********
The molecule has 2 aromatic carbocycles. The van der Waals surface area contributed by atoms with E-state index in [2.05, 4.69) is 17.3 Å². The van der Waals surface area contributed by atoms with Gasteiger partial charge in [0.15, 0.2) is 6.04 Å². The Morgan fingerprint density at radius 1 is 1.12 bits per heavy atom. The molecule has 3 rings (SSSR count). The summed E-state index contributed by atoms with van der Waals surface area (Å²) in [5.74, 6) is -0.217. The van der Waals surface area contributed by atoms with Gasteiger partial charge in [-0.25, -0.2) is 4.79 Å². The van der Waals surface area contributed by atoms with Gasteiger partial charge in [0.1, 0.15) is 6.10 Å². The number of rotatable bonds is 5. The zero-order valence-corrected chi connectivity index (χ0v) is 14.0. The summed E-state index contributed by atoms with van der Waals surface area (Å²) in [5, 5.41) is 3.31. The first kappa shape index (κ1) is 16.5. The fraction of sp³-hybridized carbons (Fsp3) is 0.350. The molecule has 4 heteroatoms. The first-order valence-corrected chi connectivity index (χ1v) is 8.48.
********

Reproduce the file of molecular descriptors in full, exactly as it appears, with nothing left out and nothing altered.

The molecule has 2 aromatic carbocycles. The van der Waals surface area contributed by atoms with E-state index in [2.05, 4.69) is 17.3 Å². The van der Waals surface area contributed by atoms with Gasteiger partial charge in [0.15, 0.2) is 6.04 Å². The Morgan fingerprint density at radius 1 is 1.12 bits per heavy atom. The molecule has 3 rings (SSSR count). The summed E-state index contributed by atoms with van der Waals surface area (Å²) in [5.74, 6) is -0.217. The van der Waals surface area contributed by atoms with Gasteiger partial charge in [-0.25, -0.2) is 4.79 Å². The van der Waals surface area contributed by atoms with Gasteiger partial charge in [0.1, 0.15) is 6.10 Å². The number of rotatable bonds is 5. The zero-order valence-corrected chi connectivity index (χ0v) is 14.0. The summed E-state index contributed by atoms with van der Waals surface area (Å²) in [5, 5.41) is 3.31. The first kappa shape index (κ1) is 16.5. The fraction of sp³-hybridized carbons (Fsp3) is 0.350. The molecule has 4 heteroatoms. The first-order valence-corrected chi connectivity index (χ1v) is 8.48.